Greek Tragedy

Front Cover
Nick Hern, 2005 - Drama - 134 pages
0 Reviews

Three of the most famous tragedies from Ancient Greece, all featuring female protagonists - in modern, much-performed translations by Marianne McDonald, Kenneth McLeish & Frederic Raphael.

Antigone by Sophocles
Bacchae by Euripides
Medea by Euripides

What people are saying - Write a review

We haven't found any reviews in the usual places.

References to this book

About the author (2005)

Euripides (484-406 BC) was a Greek dramatist. The last major tragic playwright of the classical world, he has also been called "the first modern." Euripides was not highly successful in his lifetime, winning the first of only five victories at the Dionysia at the age of 43. By the end of the 19th century, however, Euripides was the most acclaimed Greek playwright. And, when the Royal Shakespeare Company presented a ten-play cycle The Greeks in 1980, seven of the works were by Euripides. Only 17 of his 92 plays survive. These include "Medea", "The Bacchae" and "Electra". Euripides's innovations included the "deus ex machin"a and the formal prologue. He used simple everyday language, bringing a new realism to the stage. Although contemporaries accused him of killing tragedy, he humanized drama by adding elements of sentiment, romance, and even comedy. He was the first to argue against the social inferiority of women, and the first to show women in love. He was also the first to explore such subjects as madness and repression. A recluse, he shunned Athenian civil and social affairs, and in later life would sit all day in a cave on Salamis overlooking the sea as he contemplated and wrote "something great and high." In 408 BC Euripides was exiled for his unorthodox views to Macedonia, where he died less than two years later. According to tradition, when the Spartans arrived to burn Athens, they desisted after a reminder that this was Euripides's city.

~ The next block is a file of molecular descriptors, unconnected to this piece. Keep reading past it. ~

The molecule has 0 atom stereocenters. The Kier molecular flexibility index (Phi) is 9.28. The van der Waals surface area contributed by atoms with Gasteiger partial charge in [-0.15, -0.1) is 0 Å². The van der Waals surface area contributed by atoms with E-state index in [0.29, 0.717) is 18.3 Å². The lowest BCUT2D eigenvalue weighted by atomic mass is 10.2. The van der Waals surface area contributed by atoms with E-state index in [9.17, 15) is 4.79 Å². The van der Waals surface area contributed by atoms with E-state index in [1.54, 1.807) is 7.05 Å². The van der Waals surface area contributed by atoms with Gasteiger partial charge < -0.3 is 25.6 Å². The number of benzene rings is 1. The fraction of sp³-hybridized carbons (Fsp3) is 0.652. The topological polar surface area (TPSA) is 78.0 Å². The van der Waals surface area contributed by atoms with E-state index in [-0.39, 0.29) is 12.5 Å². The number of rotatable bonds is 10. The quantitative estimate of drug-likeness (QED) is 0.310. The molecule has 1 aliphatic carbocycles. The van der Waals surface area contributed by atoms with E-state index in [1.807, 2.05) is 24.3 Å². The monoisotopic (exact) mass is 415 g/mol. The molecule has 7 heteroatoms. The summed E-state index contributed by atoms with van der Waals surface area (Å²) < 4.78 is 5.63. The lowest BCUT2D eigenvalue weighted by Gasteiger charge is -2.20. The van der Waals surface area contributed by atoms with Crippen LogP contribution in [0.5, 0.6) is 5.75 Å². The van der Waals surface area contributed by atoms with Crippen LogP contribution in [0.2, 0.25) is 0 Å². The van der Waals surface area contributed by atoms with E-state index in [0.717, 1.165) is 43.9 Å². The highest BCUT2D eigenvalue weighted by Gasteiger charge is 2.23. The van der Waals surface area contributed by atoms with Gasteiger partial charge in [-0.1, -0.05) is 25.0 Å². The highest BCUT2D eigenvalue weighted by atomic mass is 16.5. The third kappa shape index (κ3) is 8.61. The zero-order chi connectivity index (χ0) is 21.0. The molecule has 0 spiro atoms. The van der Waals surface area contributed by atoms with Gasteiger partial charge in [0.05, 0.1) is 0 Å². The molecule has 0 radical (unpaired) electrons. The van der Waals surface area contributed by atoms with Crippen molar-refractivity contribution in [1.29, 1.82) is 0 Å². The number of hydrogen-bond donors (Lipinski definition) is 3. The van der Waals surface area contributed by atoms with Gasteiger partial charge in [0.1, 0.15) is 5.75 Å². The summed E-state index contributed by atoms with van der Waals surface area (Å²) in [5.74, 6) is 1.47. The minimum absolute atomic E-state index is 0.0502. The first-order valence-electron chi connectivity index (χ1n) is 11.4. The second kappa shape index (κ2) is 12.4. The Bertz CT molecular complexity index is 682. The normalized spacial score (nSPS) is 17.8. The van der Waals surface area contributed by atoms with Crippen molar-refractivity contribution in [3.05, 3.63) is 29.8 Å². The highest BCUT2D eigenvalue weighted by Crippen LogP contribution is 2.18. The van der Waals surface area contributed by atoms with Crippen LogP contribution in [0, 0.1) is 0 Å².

Kenneth McLeish was born in Glasgow, Scotland on October 10, 1940. He studied music and the classics at Worcester College, Oxford University. Before becoming a full-time author and translator in 1975, he worked as a teacher. He wrote and edited literary guides and cultural companions. His works included Theatre of Aristophanes, Penguin Companion to the Arts in the Twentieth Century, Bloomsbury Guide to Human Thought, Bloomsbury Good Reading Guide, Myth, Guide to Greek Drama, and The Pocket Guide to Shakespeare. He also wrote Listeners' Guide to Classical Music with his wife. He translated all 47 of the surviving classical Greek plays as well as individual plays by other playwrights. He also wrote a number of original plays and filmscripts including Orpheus and Vice at the Vicarage and adapted The Oresteia with Frederic Raphael for a BBC Television production entitled The Serpent's Tongue. He died on November 28, 1997 at the age of 57.

Frederic Raphael was born on August 14th 1931 in Chicago, and emigrated to England with his parents in 1938. He was educated at independent schools in Sussex and Surrey, before studying at St John's College, Cambridge. His career spans work as a screenwriter and a prolific novelist and journalist.In 1965 Raphael won an Oscar for the 1965 movie "Darling", and two years later received an Oscar nomination for his screenplay for "Two for the Road". He collaborated on the screenplay of Stanley Kubrick's last film "Eyes Wide Shut", and wrote a controversial memoir of their time together, "Eyes Wide Open "in 1999.

Bibliographic information